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EndNotes

When “stuff” loses its original purpose

I got an email recently from Steve Becker, a former newscaster and media expert, who has been around in media ways forever. He's leaving Spokane for new opportunities in Vancouver.

Steve and I crossed paths many times during my 27 years at The Spokesman-Review, and we often had profound and insightful conversations. So I'll miss running into him.

True to form, his good-bye email was filled with wisdom.

Here's an excerpt:

In the process of our moving I became aware of a friend's daughter buying her first home and contrary to past practice just decided to give her and her husband most of the day to day household tools we wouldn't need in a new home in Vancouver: the lawn mower, shovels & rakes, hoses, the gas grill, shelving, patio furniture. Everything I could think they might be able to use was loaded and given away to new owners. And then I wondered why? We could have had a yard sale or sold it on Craigslist.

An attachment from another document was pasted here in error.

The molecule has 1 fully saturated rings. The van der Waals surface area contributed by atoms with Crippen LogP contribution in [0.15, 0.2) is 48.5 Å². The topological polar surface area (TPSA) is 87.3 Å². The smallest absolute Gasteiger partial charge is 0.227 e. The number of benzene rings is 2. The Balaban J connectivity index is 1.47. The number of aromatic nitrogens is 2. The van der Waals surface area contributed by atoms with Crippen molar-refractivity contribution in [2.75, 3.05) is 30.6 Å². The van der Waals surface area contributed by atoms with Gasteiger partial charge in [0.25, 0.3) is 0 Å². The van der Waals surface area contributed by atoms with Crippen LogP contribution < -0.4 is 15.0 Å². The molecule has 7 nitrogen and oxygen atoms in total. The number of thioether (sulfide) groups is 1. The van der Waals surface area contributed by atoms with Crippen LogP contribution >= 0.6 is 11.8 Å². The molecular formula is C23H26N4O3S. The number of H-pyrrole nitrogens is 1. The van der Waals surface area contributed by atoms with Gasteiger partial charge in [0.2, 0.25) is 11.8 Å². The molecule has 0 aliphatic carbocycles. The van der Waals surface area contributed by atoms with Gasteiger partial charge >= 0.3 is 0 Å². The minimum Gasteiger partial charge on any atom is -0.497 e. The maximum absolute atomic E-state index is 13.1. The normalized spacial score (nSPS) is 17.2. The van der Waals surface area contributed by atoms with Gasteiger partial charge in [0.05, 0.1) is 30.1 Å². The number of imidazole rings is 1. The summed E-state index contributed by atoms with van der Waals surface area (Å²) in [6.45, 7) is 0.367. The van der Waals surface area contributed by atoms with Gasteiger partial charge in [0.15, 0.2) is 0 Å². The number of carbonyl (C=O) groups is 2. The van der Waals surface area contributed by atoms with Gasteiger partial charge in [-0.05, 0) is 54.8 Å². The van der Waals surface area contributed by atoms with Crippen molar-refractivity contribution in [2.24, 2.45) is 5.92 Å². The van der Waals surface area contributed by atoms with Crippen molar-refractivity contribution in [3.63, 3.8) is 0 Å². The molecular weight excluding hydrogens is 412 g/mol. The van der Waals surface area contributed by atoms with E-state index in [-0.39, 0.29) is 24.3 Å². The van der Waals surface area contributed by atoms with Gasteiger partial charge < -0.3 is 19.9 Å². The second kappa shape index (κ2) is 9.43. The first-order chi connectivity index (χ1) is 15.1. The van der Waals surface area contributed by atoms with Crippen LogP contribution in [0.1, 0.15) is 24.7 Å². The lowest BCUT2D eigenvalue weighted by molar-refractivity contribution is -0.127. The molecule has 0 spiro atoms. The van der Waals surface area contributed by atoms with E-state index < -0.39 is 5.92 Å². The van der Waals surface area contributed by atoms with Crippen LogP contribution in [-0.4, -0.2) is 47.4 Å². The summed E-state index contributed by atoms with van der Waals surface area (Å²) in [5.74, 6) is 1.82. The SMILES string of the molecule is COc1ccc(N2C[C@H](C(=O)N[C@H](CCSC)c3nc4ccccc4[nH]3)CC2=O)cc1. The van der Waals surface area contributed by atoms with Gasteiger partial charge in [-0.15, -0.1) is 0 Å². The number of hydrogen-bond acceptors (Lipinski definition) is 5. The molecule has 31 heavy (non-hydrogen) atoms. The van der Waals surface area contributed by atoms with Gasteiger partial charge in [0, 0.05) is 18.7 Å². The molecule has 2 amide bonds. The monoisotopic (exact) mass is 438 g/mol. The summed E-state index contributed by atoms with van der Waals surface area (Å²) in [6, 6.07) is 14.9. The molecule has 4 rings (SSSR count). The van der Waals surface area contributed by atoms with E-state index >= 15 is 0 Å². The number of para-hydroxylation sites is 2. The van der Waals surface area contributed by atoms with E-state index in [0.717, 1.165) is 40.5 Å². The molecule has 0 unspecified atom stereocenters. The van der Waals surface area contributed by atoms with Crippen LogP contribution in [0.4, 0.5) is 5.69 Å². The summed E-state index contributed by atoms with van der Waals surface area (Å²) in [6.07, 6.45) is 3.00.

A couple of things happened this year that reshaped the way i view material objects, especially the day to day things we use around the house: both my father in law and stepfather passed away and I was asked to dispose of most of their belongings. I was struck by how things lose their purpose and much of their apparent value when they are separated from their owners. They're just things, lifeless things that need to go somewhere. And if they aren't being used, they need a new home.

Good luck in your new adventure, Becker family!

(S-R archive photo)


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About this blog

Writer Catherine Johnston of Olympia, Wash., addresses issues facing aging baby boomers and seniors as well as issues of serious illness, death and dying, grief and loss.

Ask a question: Catherine welcomes questions about aging issues and grief. Email her at endnotescolumn@gmail.com.

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